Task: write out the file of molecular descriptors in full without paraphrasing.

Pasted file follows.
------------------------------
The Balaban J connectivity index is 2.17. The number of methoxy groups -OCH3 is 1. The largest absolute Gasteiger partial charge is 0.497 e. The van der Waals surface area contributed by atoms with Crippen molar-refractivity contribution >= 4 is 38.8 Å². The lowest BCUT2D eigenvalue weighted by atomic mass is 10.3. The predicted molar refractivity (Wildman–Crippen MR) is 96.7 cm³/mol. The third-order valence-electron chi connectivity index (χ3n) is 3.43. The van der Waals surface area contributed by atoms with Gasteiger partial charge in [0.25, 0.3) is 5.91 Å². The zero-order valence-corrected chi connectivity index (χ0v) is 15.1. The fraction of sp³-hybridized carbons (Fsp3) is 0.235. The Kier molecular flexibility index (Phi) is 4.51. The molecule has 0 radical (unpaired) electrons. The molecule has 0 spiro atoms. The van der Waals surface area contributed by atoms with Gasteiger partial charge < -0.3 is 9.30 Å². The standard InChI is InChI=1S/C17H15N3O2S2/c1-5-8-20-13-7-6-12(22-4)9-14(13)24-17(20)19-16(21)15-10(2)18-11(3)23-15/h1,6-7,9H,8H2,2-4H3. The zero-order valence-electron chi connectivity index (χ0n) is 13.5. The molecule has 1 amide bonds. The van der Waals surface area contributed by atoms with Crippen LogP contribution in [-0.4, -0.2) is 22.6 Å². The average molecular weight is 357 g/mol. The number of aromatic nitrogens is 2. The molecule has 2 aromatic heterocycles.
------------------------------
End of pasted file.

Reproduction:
The Balaban J connectivity index is 2.17. The number of methoxy groups -OCH3 is 1. The largest absolute Gasteiger partial charge is 0.497 e. The van der Waals surface area contributed by atoms with Crippen molar-refractivity contribution >= 4 is 38.8 Å². The lowest BCUT2D eigenvalue weighted by atomic mass is 10.3. The predicted molar refractivity (Wildman–Crippen MR) is 96.7 cm³/mol. The third-order valence-electron chi connectivity index (χ3n) is 3.43. The van der Waals surface area contributed by atoms with Gasteiger partial charge in [0.25, 0.3) is 5.91 Å². The zero-order valence-corrected chi connectivity index (χ0v) is 15.1. The fraction of sp³-hybridized carbons (Fsp3) is 0.235. The Kier molecular flexibility index (Phi) is 4.51. The molecule has 0 radical (unpaired) electrons. The molecule has 0 spiro atoms. The van der Waals surface area contributed by atoms with Gasteiger partial charge < -0.3 is 9.30 Å². The standard InChI is InChI=1S/C17H15N3O2S2/c1-5-8-20-13-7-6-12(22-4)9-14(13)24-17(20)19-16(21)15-10(2)18-11(3)23-15/h1,6-7,9H,8H2,2-4H3. The zero-order valence-electron chi connectivity index (χ0n) is 13.5. The molecule has 1 amide bonds. The van der Waals surface area contributed by atoms with Crippen LogP contribution in [-0.4, -0.2) is 22.6 Å². The average molecular weight is 357 g/mol. The number of aromatic nitrogens is 2. The molecule has 2 aromatic heterocycles.